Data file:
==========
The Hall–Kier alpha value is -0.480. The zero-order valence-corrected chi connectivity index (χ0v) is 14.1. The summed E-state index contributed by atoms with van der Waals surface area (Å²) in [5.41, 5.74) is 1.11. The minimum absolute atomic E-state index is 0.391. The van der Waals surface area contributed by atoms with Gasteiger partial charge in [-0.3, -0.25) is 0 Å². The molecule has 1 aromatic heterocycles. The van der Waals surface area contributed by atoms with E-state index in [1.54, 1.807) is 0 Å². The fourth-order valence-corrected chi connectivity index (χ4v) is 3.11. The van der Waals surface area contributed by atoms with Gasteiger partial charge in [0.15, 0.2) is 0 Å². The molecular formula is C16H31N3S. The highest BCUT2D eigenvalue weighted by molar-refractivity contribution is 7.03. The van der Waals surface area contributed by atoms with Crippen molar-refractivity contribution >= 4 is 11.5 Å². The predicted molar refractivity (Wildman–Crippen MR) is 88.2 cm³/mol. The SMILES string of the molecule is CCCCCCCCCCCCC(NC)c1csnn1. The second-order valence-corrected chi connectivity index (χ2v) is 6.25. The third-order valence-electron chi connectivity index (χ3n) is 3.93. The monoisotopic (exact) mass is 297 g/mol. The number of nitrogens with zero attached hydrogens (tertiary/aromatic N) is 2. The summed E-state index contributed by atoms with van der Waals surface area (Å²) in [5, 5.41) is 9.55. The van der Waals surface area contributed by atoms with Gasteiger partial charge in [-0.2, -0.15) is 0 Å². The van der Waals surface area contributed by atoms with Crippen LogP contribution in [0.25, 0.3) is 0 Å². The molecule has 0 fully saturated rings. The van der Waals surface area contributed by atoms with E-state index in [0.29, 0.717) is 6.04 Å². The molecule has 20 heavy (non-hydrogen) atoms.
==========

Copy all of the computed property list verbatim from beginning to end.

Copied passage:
The Hall–Kier alpha value is -0.480. The zero-order valence-corrected chi connectivity index (χ0v) is 14.1. The summed E-state index contributed by atoms with van der Waals surface area (Å²) in [5.41, 5.74) is 1.11. The minimum absolute atomic E-state index is 0.391. The van der Waals surface area contributed by atoms with Gasteiger partial charge in [-0.3, -0.25) is 0 Å². The molecule has 1 aromatic heterocycles. The van der Waals surface area contributed by atoms with E-state index in [1.54, 1.807) is 0 Å². The fourth-order valence-corrected chi connectivity index (χ4v) is 3.11. The van der Waals surface area contributed by atoms with Gasteiger partial charge in [0.15, 0.2) is 0 Å². The molecular formula is C16H31N3S. The highest BCUT2D eigenvalue weighted by molar-refractivity contribution is 7.03. The van der Waals surface area contributed by atoms with Crippen molar-refractivity contribution >= 4 is 11.5 Å². The predicted molar refractivity (Wildman–Crippen MR) is 88.2 cm³/mol. The SMILES string of the molecule is CCCCCCCCCCCCC(NC)c1csnn1. The second-order valence-corrected chi connectivity index (χ2v) is 6.25. The third-order valence-electron chi connectivity index (χ3n) is 3.93. The monoisotopic (exact) mass is 297 g/mol. The number of nitrogens with zero attached hydrogens (tertiary/aromatic N) is 2. The summed E-state index contributed by atoms with van der Waals surface area (Å²) in [5, 5.41) is 9.55. The van der Waals surface area contributed by atoms with Gasteiger partial charge in [-0.2, -0.15) is 0 Å². The van der Waals surface area contributed by atoms with Crippen LogP contribution in [0.25, 0.3) is 0 Å². The molecule has 0 fully saturated rings. The van der Waals surface area contributed by atoms with E-state index in [0.29, 0.717) is 6.04 Å². The molecule has 20 heavy (non-hydrogen) atoms.